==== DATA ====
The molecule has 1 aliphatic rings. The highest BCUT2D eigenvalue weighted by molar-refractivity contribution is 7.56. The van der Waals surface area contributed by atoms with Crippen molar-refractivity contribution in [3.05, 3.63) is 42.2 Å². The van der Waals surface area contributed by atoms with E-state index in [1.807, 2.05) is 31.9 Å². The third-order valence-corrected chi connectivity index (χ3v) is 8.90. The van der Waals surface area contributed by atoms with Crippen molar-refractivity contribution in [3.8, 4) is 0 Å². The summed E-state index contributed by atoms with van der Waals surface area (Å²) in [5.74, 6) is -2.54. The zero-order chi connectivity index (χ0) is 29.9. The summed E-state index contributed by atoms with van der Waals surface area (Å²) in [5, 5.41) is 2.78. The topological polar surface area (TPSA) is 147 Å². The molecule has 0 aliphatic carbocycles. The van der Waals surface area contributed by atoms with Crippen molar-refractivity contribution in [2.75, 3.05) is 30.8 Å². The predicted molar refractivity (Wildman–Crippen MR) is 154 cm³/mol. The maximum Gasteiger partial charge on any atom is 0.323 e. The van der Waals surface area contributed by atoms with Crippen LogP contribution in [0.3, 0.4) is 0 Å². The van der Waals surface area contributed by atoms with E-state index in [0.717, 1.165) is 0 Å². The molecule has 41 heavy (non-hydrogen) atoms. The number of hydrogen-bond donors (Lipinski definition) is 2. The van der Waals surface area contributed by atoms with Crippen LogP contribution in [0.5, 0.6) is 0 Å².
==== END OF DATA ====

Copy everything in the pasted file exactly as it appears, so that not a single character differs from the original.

The molecule has 1 aliphatic rings. The highest BCUT2D eigenvalue weighted by molar-refractivity contribution is 7.56. The van der Waals surface area contributed by atoms with Crippen molar-refractivity contribution in [3.05, 3.63) is 42.2 Å². The van der Waals surface area contributed by atoms with E-state index in [1.807, 2.05) is 31.9 Å². The third-order valence-corrected chi connectivity index (χ3v) is 8.90. The van der Waals surface area contributed by atoms with Crippen molar-refractivity contribution in [3.8, 4) is 0 Å². The summed E-state index contributed by atoms with van der Waals surface area (Å²) in [5.74, 6) is -2.54. The zero-order chi connectivity index (χ0) is 29.9. The summed E-state index contributed by atoms with van der Waals surface area (Å²) in [5, 5.41) is 2.78. The topological polar surface area (TPSA) is 147 Å². The molecule has 0 aliphatic carbocycles. The van der Waals surface area contributed by atoms with Crippen molar-refractivity contribution in [2.75, 3.05) is 30.8 Å². The predicted molar refractivity (Wildman–Crippen MR) is 154 cm³/mol. The maximum Gasteiger partial charge on any atom is 0.323 e. The van der Waals surface area contributed by atoms with Crippen LogP contribution in [0.3, 0.4) is 0 Å². The van der Waals surface area contributed by atoms with E-state index in [0.717, 1.165) is 0 Å². The molecule has 41 heavy (non-hydrogen) atoms. The number of hydrogen-bond donors (Lipinski definition) is 2. The van der Waals surface area contributed by atoms with Crippen LogP contribution in [0.5, 0.6) is 0 Å².